This paper presents a unified cohesive zone formulation for describing the fatigue-driven crack onset and propagation in quasi-brittle materials. This approach is based on formulating a modified traction-displacement law involving linear softening, which accounts for the onset of fatigue failure described by materials S-N curves. The fatigue crack propagation in a steady-state regime is described as a sequence of initiation stages that progressively take place within the process zone ahead of the “zero-stress” fracture tip. It is demonstrated that the damage distribution within the process zone under cyclic load is governed by a non-linear Fredholm integral equation of the second kind, which is solved numerically using an iterative scheme. It is also shown that the Paris-Erdogan law for fatigue crack growth can be directly obtained from engineering S-N curves via the linear traction displacement model introduced here. The Paris-Erdogan propagation regime is attained when the crack propagation rate is much smaller that the length of the process zone. The exponent of the Paris-Erdogan law is equal to half the inverse of that characterising the material S-N curve. The main advantage of the cohesive zone model introduced here is that it does require neither ad-hoc additional parameters nor calibration constant to obtain the Paris-Erdogan law from material S-N data. It is also proved that the cohesive zone length in fatigue depends on the exponent of the S-N curve and it always shorter than its static counterpart. The unified cohesive zone model is validated against experimental data for the specific cases of mode I and mode II fatigue delamination growth in the carbon/epoxy composite material IM7/8552. Finally, an analysis of the role played by size effects is presented, with emphasis on the influence of the laminate thickness on the fatigue damage accumulation within the process zone and the ensuing propagation rates of cohesive cracks.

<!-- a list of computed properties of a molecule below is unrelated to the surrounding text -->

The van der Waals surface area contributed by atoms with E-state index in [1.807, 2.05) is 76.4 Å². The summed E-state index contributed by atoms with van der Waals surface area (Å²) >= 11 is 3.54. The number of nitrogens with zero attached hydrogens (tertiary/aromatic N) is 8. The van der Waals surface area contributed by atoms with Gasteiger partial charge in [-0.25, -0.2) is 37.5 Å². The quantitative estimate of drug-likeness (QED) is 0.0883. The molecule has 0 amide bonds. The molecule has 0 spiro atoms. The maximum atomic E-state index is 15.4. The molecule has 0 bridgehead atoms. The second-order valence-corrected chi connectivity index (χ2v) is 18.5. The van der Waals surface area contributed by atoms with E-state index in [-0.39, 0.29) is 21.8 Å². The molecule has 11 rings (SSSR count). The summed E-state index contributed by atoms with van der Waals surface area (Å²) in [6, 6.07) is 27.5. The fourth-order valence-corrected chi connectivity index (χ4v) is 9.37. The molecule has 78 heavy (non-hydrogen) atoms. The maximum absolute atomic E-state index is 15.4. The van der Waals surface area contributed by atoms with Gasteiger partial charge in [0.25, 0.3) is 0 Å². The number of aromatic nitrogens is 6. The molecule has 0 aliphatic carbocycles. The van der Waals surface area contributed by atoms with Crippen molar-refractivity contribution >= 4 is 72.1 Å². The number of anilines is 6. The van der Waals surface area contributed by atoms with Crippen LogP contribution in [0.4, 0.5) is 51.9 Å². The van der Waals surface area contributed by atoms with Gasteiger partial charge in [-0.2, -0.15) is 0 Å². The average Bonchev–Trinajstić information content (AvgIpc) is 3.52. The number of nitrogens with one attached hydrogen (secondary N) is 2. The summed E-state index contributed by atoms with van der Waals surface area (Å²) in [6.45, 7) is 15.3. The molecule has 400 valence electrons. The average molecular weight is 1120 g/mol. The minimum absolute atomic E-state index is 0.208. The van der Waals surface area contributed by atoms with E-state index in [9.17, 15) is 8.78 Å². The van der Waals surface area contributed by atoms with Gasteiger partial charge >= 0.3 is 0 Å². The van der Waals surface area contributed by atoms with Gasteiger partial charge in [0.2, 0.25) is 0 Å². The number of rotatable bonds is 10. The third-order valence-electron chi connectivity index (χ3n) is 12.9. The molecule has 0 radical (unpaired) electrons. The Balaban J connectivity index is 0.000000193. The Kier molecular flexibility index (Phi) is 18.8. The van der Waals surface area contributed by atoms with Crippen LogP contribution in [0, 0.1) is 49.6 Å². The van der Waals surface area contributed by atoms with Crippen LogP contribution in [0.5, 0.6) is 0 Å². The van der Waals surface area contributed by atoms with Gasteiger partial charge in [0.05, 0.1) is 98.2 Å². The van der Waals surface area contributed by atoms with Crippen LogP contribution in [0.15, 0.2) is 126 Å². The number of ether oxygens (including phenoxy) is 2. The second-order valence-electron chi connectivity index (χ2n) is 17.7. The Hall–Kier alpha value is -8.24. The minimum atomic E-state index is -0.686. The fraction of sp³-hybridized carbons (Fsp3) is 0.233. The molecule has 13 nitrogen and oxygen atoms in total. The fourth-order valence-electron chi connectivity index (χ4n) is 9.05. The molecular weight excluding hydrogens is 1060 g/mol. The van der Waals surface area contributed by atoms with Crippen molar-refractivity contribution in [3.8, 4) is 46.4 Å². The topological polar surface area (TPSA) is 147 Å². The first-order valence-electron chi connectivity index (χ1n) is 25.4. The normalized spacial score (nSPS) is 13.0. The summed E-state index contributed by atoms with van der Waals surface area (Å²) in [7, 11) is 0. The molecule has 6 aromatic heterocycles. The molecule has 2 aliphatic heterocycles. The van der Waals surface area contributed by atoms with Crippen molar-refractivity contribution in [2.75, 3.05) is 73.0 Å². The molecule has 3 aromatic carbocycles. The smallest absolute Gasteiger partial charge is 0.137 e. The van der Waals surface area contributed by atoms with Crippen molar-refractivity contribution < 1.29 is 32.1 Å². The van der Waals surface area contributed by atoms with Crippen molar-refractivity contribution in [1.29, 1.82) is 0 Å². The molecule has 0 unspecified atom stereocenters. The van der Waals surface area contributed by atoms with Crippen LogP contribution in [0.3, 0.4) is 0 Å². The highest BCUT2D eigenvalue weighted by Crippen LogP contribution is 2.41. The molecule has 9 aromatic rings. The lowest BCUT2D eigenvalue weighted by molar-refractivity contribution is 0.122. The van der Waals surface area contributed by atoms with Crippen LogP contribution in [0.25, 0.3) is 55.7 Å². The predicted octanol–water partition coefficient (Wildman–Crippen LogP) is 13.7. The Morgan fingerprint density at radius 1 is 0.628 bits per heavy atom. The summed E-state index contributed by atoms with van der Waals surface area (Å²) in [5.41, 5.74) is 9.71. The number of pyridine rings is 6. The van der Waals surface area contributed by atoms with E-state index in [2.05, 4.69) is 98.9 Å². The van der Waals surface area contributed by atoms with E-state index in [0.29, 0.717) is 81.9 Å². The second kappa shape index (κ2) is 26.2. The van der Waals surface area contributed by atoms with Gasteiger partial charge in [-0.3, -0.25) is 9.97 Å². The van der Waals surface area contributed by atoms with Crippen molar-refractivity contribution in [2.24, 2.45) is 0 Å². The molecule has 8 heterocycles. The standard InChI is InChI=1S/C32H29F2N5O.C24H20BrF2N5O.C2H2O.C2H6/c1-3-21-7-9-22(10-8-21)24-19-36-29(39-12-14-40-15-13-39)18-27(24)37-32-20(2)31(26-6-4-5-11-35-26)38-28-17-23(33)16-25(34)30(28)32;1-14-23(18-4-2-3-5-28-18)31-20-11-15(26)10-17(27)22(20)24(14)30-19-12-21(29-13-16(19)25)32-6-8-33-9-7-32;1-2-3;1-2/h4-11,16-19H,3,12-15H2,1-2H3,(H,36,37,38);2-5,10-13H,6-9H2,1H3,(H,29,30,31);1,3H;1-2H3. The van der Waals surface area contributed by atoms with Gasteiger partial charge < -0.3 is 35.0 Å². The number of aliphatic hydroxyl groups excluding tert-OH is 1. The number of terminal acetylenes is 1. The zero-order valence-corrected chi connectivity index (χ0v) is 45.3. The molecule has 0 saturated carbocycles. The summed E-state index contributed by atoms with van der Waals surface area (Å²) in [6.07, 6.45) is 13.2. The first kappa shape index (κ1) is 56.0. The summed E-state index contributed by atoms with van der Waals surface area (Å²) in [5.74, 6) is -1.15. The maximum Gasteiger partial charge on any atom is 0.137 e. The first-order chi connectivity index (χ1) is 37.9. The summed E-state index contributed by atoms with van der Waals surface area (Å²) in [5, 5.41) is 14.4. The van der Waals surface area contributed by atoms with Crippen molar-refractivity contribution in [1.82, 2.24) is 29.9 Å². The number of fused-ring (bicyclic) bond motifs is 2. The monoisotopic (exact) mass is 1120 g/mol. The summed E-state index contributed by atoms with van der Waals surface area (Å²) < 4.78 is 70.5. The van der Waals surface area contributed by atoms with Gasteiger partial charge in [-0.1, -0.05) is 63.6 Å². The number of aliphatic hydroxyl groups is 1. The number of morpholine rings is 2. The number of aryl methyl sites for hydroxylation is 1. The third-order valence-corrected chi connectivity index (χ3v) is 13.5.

|Journal||Journal of the Mechanics and Physics of Solids|
|Early online date||13 Feb 2020|
|Publication status||Published - 1 May 2020|